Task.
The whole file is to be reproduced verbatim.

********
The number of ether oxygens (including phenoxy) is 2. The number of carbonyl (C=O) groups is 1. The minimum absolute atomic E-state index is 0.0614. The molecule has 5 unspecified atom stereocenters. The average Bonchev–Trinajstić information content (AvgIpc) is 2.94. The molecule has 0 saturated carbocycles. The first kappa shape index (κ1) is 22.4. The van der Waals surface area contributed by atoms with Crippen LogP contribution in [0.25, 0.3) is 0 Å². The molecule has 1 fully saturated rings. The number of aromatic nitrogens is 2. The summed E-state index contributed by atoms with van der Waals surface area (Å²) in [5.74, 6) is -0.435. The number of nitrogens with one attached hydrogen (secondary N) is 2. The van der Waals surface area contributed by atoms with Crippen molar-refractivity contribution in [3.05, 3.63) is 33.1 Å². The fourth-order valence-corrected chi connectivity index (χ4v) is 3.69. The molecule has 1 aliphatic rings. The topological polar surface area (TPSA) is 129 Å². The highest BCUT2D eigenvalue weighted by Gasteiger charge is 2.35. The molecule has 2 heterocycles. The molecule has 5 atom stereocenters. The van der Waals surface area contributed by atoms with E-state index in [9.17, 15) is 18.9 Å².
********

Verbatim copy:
The number of ether oxygens (including phenoxy) is 2. The number of carbonyl (C=O) groups is 1. The minimum absolute atomic E-state index is 0.0614. The molecule has 5 unspecified atom stereocenters. The average Bonchev–Trinajstić information content (AvgIpc) is 2.94. The molecule has 0 saturated carbocycles. The first kappa shape index (κ1) is 22.4. The van der Waals surface area contributed by atoms with Crippen LogP contribution in [0.25, 0.3) is 0 Å². The molecule has 1 fully saturated rings. The number of aromatic nitrogens is 2. The summed E-state index contributed by atoms with van der Waals surface area (Å²) in [5.74, 6) is -0.435. The number of nitrogens with one attached hydrogen (secondary N) is 2. The van der Waals surface area contributed by atoms with Crippen molar-refractivity contribution in [3.05, 3.63) is 33.1 Å². The fourth-order valence-corrected chi connectivity index (χ4v) is 3.69. The molecule has 1 aliphatic rings. The topological polar surface area (TPSA) is 129 Å². The highest BCUT2D eigenvalue weighted by Gasteiger charge is 2.35. The molecule has 2 heterocycles. The molecule has 5 atom stereocenters. The van der Waals surface area contributed by atoms with E-state index in [9.17, 15) is 18.9 Å².